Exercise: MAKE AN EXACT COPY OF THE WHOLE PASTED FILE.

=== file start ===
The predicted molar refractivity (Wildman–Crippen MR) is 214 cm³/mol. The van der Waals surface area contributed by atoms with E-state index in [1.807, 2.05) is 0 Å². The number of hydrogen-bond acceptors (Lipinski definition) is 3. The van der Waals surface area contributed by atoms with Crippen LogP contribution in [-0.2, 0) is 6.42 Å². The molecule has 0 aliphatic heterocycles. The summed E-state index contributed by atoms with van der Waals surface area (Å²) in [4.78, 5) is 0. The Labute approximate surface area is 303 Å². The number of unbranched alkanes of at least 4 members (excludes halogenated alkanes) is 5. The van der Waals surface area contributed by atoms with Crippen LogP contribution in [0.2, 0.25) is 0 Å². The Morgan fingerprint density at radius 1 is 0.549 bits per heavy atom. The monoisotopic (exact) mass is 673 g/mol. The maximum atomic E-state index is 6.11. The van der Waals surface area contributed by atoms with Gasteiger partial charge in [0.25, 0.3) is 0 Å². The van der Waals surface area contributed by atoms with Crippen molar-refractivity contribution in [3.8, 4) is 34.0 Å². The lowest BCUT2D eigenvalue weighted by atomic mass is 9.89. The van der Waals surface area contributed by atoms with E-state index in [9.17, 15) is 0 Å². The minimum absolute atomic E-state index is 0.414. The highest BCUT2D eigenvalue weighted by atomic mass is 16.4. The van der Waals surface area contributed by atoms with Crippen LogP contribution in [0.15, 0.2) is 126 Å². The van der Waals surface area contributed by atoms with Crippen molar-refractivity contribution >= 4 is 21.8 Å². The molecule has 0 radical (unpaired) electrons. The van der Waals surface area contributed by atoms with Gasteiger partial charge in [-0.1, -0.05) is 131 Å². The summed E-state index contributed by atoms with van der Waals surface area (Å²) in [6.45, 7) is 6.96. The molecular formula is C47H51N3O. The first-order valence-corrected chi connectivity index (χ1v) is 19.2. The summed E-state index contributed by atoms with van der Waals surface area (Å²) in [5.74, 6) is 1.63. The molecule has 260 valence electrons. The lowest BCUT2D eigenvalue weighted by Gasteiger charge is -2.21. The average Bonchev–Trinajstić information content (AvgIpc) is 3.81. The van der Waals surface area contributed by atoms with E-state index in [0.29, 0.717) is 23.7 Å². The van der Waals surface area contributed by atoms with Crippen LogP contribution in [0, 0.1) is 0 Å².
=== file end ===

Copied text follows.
The predicted molar refractivity (Wildman–Crippen MR) is 214 cm³/mol. The van der Waals surface area contributed by atoms with E-state index in [1.807, 2.05) is 0 Å². The number of hydrogen-bond acceptors (Lipinski definition) is 3. The van der Waals surface area contributed by atoms with Crippen LogP contribution in [-0.2, 0) is 6.42 Å². The molecule has 0 aliphatic heterocycles. The summed E-state index contributed by atoms with van der Waals surface area (Å²) in [4.78, 5) is 0. The Labute approximate surface area is 303 Å². The number of unbranched alkanes of at least 4 members (excludes halogenated alkanes) is 5. The van der Waals surface area contributed by atoms with Crippen LogP contribution in [0.2, 0.25) is 0 Å². The Morgan fingerprint density at radius 1 is 0.549 bits per heavy atom. The monoisotopic (exact) mass is 673 g/mol. The maximum atomic E-state index is 6.11. The van der Waals surface area contributed by atoms with Gasteiger partial charge in [0.25, 0.3) is 0 Å². The van der Waals surface area contributed by atoms with Crippen molar-refractivity contribution in [3.8, 4) is 34.0 Å². The lowest BCUT2D eigenvalue weighted by atomic mass is 9.89. The van der Waals surface area contributed by atoms with E-state index in [9.17, 15) is 0 Å². The minimum absolute atomic E-state index is 0.414. The highest BCUT2D eigenvalue weighted by atomic mass is 16.4. The van der Waals surface area contributed by atoms with Crippen LogP contribution in [0.15, 0.2) is 126 Å². The van der Waals surface area contributed by atoms with Crippen molar-refractivity contribution >= 4 is 21.8 Å². The molecule has 0 radical (unpaired) electrons. The van der Waals surface area contributed by atoms with Gasteiger partial charge in [-0.1, -0.05) is 131 Å². The summed E-state index contributed by atoms with van der Waals surface area (Å²) in [6.45, 7) is 6.96. The molecular formula is C47H51N3O. The first-order valence-corrected chi connectivity index (χ1v) is 19.2. The summed E-state index contributed by atoms with van der Waals surface area (Å²) in [5.74, 6) is 1.63. The molecule has 260 valence electrons. The lowest BCUT2D eigenvalue weighted by Gasteiger charge is -2.21. The average Bonchev–Trinajstić information content (AvgIpc) is 3.81. The van der Waals surface area contributed by atoms with E-state index in [0.29, 0.717) is 23.7 Å². The van der Waals surface area contributed by atoms with Crippen LogP contribution in [0, 0.1) is 0 Å².